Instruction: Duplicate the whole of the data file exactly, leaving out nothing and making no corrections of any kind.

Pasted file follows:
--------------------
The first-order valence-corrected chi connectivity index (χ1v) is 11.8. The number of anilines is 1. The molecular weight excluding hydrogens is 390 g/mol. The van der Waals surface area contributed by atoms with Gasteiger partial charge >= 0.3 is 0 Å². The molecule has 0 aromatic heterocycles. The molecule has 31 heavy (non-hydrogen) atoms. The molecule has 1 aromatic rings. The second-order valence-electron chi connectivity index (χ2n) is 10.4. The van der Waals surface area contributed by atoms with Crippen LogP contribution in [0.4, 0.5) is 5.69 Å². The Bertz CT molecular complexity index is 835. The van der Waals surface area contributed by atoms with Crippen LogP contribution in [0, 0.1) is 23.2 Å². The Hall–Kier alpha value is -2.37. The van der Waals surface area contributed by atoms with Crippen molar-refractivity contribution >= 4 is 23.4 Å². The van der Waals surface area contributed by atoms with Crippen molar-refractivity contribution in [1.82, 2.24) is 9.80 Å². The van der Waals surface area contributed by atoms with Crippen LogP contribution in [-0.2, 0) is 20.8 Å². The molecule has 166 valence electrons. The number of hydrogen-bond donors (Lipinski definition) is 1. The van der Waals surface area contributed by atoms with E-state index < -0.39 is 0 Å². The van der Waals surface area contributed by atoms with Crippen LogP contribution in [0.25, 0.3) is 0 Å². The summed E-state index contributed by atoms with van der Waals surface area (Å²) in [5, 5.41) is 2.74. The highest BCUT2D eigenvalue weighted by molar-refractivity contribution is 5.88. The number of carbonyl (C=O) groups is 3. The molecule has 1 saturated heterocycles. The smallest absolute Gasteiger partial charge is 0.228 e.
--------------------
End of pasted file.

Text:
The first-order valence-corrected chi connectivity index (χ1v) is 11.8. The number of anilines is 1. The molecular weight excluding hydrogens is 390 g/mol. The van der Waals surface area contributed by atoms with Gasteiger partial charge >= 0.3 is 0 Å². The molecule has 0 aromatic heterocycles. The molecule has 31 heavy (non-hydrogen) atoms. The molecule has 1 aromatic rings. The second-order valence-electron chi connectivity index (χ2n) is 10.4. The van der Waals surface area contributed by atoms with Crippen LogP contribution in [0.4, 0.5) is 5.69 Å². The Bertz CT molecular complexity index is 835. The van der Waals surface area contributed by atoms with Crippen LogP contribution in [0, 0.1) is 23.2 Å². The Hall–Kier alpha value is -2.37. The van der Waals surface area contributed by atoms with Crippen molar-refractivity contribution >= 4 is 23.4 Å². The van der Waals surface area contributed by atoms with Crippen molar-refractivity contribution in [1.82, 2.24) is 9.80 Å². The van der Waals surface area contributed by atoms with Crippen LogP contribution in [-0.2, 0) is 20.8 Å². The molecule has 166 valence electrons. The number of hydrogen-bond donors (Lipinski definition) is 1. The van der Waals surface area contributed by atoms with E-state index < -0.39 is 0 Å². The van der Waals surface area contributed by atoms with Crippen LogP contribution in [0.25, 0.3) is 0 Å². The summed E-state index contributed by atoms with van der Waals surface area (Å²) in [5, 5.41) is 2.74. The highest BCUT2D eigenvalue weighted by molar-refractivity contribution is 5.88. The number of carbonyl (C=O) groups is 3. The molecule has 1 saturated heterocycles. The smallest absolute Gasteiger partial charge is 0.228 e.